28 Quotes about Meaninglessness of Life
We all are given life with a purpose. In life there comes a lot of tough phases. Those who face life with courage and determination find it worth living, while some find life tough and thus living useless. However, we are given this life to live and find out its meaning in our own way. Here we have these life is meaningless quotes to help you know that you are not alone and it’s important to regain confidence in life.
28 Quotes about Meaninglessness of Life
Sometimes I am really afraid of this meaningless life.
It’s a meaningless but worth living life.
Do not waste your life in worthless things.
Sometimes a meaningless life is an easy life.
I find no reason of living a meaningless life.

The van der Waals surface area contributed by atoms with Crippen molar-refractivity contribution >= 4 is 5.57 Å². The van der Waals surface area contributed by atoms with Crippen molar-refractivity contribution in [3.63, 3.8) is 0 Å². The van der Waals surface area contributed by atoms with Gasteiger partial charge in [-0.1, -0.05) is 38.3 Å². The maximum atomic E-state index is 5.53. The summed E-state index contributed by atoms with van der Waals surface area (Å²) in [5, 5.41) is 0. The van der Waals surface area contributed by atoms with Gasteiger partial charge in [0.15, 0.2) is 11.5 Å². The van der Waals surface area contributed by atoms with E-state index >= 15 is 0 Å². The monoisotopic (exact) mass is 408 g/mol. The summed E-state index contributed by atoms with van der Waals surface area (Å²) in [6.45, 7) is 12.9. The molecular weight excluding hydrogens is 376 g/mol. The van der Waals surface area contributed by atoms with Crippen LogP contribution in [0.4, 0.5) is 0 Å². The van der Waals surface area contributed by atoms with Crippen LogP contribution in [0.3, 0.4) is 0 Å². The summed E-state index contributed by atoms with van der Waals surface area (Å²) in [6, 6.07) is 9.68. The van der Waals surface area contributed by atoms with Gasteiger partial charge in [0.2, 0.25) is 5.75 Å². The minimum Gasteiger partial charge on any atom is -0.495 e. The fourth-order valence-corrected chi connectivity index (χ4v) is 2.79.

Not interested in a meaningless and absurd life.
The only knowledge that man can attain is that this life has no meaning.
You have the power to give your life meaning and hope.
That’s true. Mundane life can kill you.
Play your role to bring meaning to your life.
Go find the answer!
It is not easy to spend a meaningless life.
Those who take life as something worthless, are disqualified for life.
A million dollar question, we all should ask ourselves.
Find love to find the meaning of life.
Create your own existence!
Meaning of life is hidden in living for others.
Maybe just your life is meaningless. Give it a thought!
Meaning of life; to survive, achieve and conquer.
Anyone can come close to that border where one feels desperate and finds no meaning in life.
Another literature quote.
A life without meaning is not for me.
Discover the secret to life.
Take the challenge to make your life meaningful.
Life has nothing of worth and value.
Those who believe life to be meaningless are seriously ill.
Live simply! That’s the true meaning of life.
Learn to define the meaning of life with these inspirational life is meaningless quotes.